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Celebrating Earth Month by Highlighting Youth Actions

April 21, 2023

Celebrating Earth Month by Highlighting Youth Actions


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By Jen Fischer

Earth Month and Earth Day provide opportunities for students to engage more deeply with environmental education and the realities of climate change. However, many educators may be concerned about student engagement in these areas given the high rates of anxiety and depression young people across the United States are experiencing today.

In September 2021, Nature published a landmark survey about young people’s climate anxiety. The study revealed that 45 percent of the participants reported feelings about climate change affecting their daily lives, and 65 percent of the participants agreed with the statement that governments are failing young people with their responses (or lack thereof) to climate change.

This data can feel daunting and points to serious concerns regarding the ways that climate change and environmental education are integrated into classroom learning. Such educational learning connects directly with science and social studies and should be a crucial component of student learning, so thoughtful approaches are essential.

One key tool for positive engagement around this topic is to highlight youth around the world who are actively engaged in climate action. We know that when students feel helpless, their anxiety and depression can increase; but if students feel empowered, educators can work with them to combat anxiety and depression while teaching important topics, such as climate change.

Journeys in Film knows that film can be a powerful tool to engage students; film resources and activities that highlight student action can increase student interest and engagement in the classroom. 

climate emergencies

“Climate Emergency: Feedback Loops,” a series of five short films (nine-15 minutes in length) narrated by Richard Gere, highlights the importance of feedback loops to climate change, particularly the possibility of reversing its negative effects. Journeys in Film created a lesson plan for each of these films. Lesson 5 in the series is focused on regreening and highlights youth activists around the world. Bringing those activists into the high school social studies classroom through these materials will engage and inspire students. This resource may work in some eighth-grade classrooms as well. You can also watch our on-demand webinar on teaching this film series.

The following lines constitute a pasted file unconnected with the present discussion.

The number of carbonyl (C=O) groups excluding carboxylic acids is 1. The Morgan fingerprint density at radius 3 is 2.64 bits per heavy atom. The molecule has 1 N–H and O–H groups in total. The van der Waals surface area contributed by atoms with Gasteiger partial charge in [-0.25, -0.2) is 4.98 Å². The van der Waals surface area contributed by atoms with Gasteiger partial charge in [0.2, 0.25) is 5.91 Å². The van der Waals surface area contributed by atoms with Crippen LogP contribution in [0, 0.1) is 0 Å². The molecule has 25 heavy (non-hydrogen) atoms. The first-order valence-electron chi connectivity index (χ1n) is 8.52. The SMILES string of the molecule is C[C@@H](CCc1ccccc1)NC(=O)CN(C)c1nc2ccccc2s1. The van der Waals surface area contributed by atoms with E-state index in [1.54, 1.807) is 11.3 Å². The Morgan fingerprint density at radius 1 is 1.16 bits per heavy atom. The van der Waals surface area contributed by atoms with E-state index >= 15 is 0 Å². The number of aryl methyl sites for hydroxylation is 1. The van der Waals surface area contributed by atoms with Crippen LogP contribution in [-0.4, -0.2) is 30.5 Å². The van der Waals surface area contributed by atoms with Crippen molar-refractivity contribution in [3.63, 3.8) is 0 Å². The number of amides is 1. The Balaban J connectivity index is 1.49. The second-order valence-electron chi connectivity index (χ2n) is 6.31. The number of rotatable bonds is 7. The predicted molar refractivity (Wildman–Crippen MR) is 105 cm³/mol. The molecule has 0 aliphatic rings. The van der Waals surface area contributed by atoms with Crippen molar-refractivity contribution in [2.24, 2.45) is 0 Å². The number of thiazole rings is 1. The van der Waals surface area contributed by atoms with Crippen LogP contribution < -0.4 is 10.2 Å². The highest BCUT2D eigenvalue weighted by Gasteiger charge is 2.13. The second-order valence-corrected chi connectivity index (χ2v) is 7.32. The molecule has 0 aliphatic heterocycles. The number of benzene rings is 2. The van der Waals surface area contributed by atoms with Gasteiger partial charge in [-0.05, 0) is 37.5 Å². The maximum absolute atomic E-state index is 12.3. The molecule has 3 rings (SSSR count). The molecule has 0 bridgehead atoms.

The documentary film River of Gold chronicles illegal gold mining along the Amazon River and the impact of this human action on Peru’s Amazon rainforest. Lesson 8 is titled “Faces of Activism” and is an intersectional environmental science/social studies lesson.

Plus, Journeys in Film’s latest free resource is a curriculum guide for the award-winning documentary Youth v Gov, which follows 21 young Americans suing the world’s most powerful government to protect their constitutional rights to a stable climate.

From Share My Lesson, we also recommend the Threshold of Change, which is a lesson plan for high school students from the Global Oneness Project. The lesson plan uses the short film Santa Cruz del Islote to explore the challenges facing the community featured in the film because of climate change and to then consider challenges facing their own communities.

Film is a powerful tool. Youth action is a powerful tool. Together, they can unlock student interest and engage students around the topics that are important to them, such as climate change.

Let us know what resources you’re using in the classroom to teach climate.  

Jen Fischer

About the Author

Jen Fischer is a writer, film producer and teaching artist whose work focuses on highlighting shared human experiences to cultivate empathy and understanding. Her films have screened across the United States and abroad and have been featured by NBCLatino, ABC, Univision, Fusion, NBCBLK, Vice News, etc. with her film “THE wHOLE” premiering at Amnesty International’s 50th Anniversary Human Rights Conference. Her educational and/or film writing has been featured by Edutopia, Video Librarian, Ms. Magazine, Parents Magazine and others. She is the Director of Programs and Outreach for Journeys In Film. She has developed curriculum for LA’s BEST, the Metta Center for Nonviolence and in conjunction with the Outreach Center for the Center for Middle Eastern Studies at Harvard University, where she received her M.A. She holds a B.A. from Sarah Lawrence College and enjoys playing the piano and creating unique educational experiences for her two children.

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Celebrating Earth Day and Arbor Day

This Earth Day and Arbor Day, use these engaging preK-12 lesson plans, activities and resources to celebrate and teach your students how they can take action in their community to create a healthier planet.

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Journeys in Film
The mission of Journeys in Film is to use the storytelling power of film to help educate our next generation with a richer understanding of the diverse and complex world in which we live. Our goal is to help students mitigate existing attitudes of cultural bias and racism, cultivate human empathy... See More

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